It’s a place where medical marijuana is already legal, and pot dispensaries are wedged between clothing boutiques and coffee shops. It’s got a marijuana university, Oaksterdam, where attendees can learn the ins and outs of pot politics, horticulture, cooking, even “budtending.” And a year ago, Oakland became the first city in the nation to tax its pot dispensaries, in a kind of hippie-meets-"the man" effort to get the city out of the red.
So while opponents may see the city's latest move as one more notch on the slippery slope, it’s no big surprise that local politicians took Oakland's pot policy one step further this week, approving large-scale, industrial farming that advocates believe could net the cash-strapped city a whopping $38 million each year.
Approved 5–2 by the City Council on Tuesday, the measure will grant industrial cultivation licenses to four lucky growers, in plots that can be as large as 100,000 square feet. Applicants will have to pay a $5,000 administrative fee, $211,000 for an annual permit, and then, of course, they’ll be taxed on their sales come January: Oakland levies 1.8 percent on cannabis sales now, and the tax is likely to rise to as much as 12 percent.
Marijuana consumption—for medical use—has been legal in California since 1996, when voters passed Proposition 215. But "medicinal" is something of an open joke in the state, where anyone older than 18 with a doctor's note—easy to get for ailments like anxiety or cramps, if you're willing to pay—can obtain an ID card allowing access to any of the state's hundreds of dispensaries. ("You can basically get a doctor's recommendation for anything," one dispensary told me last October, when I visited his pot shop.) Not all of those dispensaries are legally recognized, however: there's a growing discrepancy over how California's laws mesh (or don't) with local and federal regulations. But Oakland is unique in that it has four licensed and regulated dispensaries. Approved by 80 percent of voters last July—and unopposed by any organization (including law enforcement)—the tax was pushed by the dispensary owners themselves, who hoped the model would prove to the rest of California that a regulated marijuana industry can be both profitable and responsible. "The reality is we're creating jobs, improving the city, filling empty store spaces, and when people come down here to Oakland they can see that," says Richard Lee, the founder of Oaksterdam and the owner of a number of local dispensaries.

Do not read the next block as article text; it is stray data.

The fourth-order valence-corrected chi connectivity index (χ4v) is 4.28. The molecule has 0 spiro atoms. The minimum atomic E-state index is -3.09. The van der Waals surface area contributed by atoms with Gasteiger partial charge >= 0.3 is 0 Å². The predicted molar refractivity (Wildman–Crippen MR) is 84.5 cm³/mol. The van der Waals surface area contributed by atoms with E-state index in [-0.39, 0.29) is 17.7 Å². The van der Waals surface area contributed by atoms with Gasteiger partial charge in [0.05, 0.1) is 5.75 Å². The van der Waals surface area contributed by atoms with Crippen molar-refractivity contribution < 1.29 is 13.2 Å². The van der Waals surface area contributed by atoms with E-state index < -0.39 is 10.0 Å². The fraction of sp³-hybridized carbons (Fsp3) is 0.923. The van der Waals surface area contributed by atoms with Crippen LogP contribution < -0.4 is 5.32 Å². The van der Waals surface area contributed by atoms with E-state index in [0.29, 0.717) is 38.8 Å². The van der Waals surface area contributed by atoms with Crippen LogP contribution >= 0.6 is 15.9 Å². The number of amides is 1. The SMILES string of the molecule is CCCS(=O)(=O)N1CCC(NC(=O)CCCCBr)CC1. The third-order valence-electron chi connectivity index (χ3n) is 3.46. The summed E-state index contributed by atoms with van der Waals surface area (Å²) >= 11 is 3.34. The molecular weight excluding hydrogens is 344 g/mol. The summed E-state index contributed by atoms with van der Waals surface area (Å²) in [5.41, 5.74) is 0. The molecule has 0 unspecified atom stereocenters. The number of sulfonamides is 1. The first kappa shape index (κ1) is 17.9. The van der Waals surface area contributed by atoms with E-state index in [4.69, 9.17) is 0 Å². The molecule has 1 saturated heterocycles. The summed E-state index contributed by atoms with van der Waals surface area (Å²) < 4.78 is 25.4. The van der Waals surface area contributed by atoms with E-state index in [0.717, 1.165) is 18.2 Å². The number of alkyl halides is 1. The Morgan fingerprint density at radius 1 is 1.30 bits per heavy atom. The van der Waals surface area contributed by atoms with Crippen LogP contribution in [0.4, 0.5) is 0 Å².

The newest measure, meanwhile, has pitted small-scale “garden” growers against those who favor a bigger system they believe will reduce reliance on large-scale drug cartels, ensure a high-quality product, and help cut down on rampant crime among bootleg growers. But the reality is that, while all of that may be true, Oakland can't help but see dollar signs. Advocates have estimated that the newest measure could make Oakland—which faces a $83 million budget deficit this year—the provider of nearly a quarter of the pot consumed by Californians. The state's residents, meanwhile burn through 175 tons of legal marijuana each year. (Do we need to do the math?)
To put the icing on the cake, just imagine what could happen if the public votes to legalize recreational marijuana—a measure, sponsored by one of Oakland's own, that will appear on the November ballot. Harvard economist Jeffrey Miron has estimated that cannabis prohibition costs the nation $7 billion in potential tax revenue; Oakland City Council member Rebecca Kaplan has said the revenue already being generated by the current tax will help save libraries, parks, and other public services. If that's the case, advocates contend, doesn't a taxation measure make simple economic sense? "People are no longer outraged by the idea of legalization," former San Francisco mayor Willie Brown told San Francisco Chronicle last year. "And truth be told, there is just too much money to be made both by the people who grow marijuana and the cities and counties that would be able to tax it." If Oakland has anything to do with it, it's high time the rest of California sees just that.